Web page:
Advantage: The Crazies are good writers. Why? Because they channel their madness into their stories. This leads to beautifully flawed characters, juicy plot twists, and detailed settings.

Disadvantages: The Crazies can drive people away with their insanity. They may be brilliant, but it takes an open minded person to see that.

4. The Chill-Outs

These people are the opposites of the Crazies. They drink lots of green tea, do yoga at sunrise, meditate daily, and still find time for writing! They never seem to stress about deadlines, and you’re not sure if it’s because of their relaxed state of being or if it’s because they have a time travel machine.

Advantage: The Chill-Outs don’t lose their heads easily, meaning that writer’s block because of stress doesn’t happen too often for them. In fact most stresses seem to just wash right off of them, leaving these writers a lot of brain power left for writing.

Disadvantage: Because of the Chill-Outs calm natures, their writing can lack some conflict. And since every good story is based off of conflict, they may need someone to help inspire it within them. After all, we write what we know.

5. The Snobs

The Snobs. The ones that brag about reading some stuffy old tome from the 16th century, and then modeling their writing style after it. The ones that use words that you’ll have to look up in a dictionary, and even then those words don’t make sense.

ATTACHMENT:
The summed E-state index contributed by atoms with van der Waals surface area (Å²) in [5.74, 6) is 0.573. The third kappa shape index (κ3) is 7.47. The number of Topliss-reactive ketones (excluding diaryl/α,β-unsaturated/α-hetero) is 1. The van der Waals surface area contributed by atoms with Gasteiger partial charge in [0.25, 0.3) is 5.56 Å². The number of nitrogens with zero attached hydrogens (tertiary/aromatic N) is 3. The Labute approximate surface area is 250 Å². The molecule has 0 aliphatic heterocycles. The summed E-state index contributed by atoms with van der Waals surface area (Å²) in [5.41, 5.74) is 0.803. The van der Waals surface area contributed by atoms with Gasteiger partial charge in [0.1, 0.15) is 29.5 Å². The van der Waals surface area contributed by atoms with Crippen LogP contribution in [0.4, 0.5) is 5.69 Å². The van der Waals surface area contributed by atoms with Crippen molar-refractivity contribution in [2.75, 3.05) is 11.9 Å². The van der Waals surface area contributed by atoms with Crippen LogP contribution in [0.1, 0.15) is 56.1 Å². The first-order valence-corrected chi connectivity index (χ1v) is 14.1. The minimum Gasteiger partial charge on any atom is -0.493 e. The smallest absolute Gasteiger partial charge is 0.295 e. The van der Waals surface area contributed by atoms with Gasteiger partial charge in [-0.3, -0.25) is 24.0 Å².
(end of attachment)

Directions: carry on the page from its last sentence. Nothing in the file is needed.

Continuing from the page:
If you do question them about something, they may just brush you off as not being intelligent enough to understand, or they’ll give you an answer more convoluted than a time travel plot in a hardcore sci-fi.

Advantages: While they may seem a little (or a lot) too condescending, you may actually glean some information or tricks for them, provided you do enough digging around.

Disadvantages: The Snobs don’t like other people knowing what they know, so actually understanding their reasoning may be difficult, to say the least.

6. The Conference-Goers

The Conference-Goers are the ones who try to visit every writing conference, writing panel, writing convention, writing anything in existence. A lot of the time their scheduled work time is spent learning about writing, even if what they’re learning has nothing to do with their genre.

This could come in the form of a children’s author going to a lesson about writing a tragic romance or an accurate death ‘just in case they need that information some day’. Which would be fine on its own, but anything in excess is bad.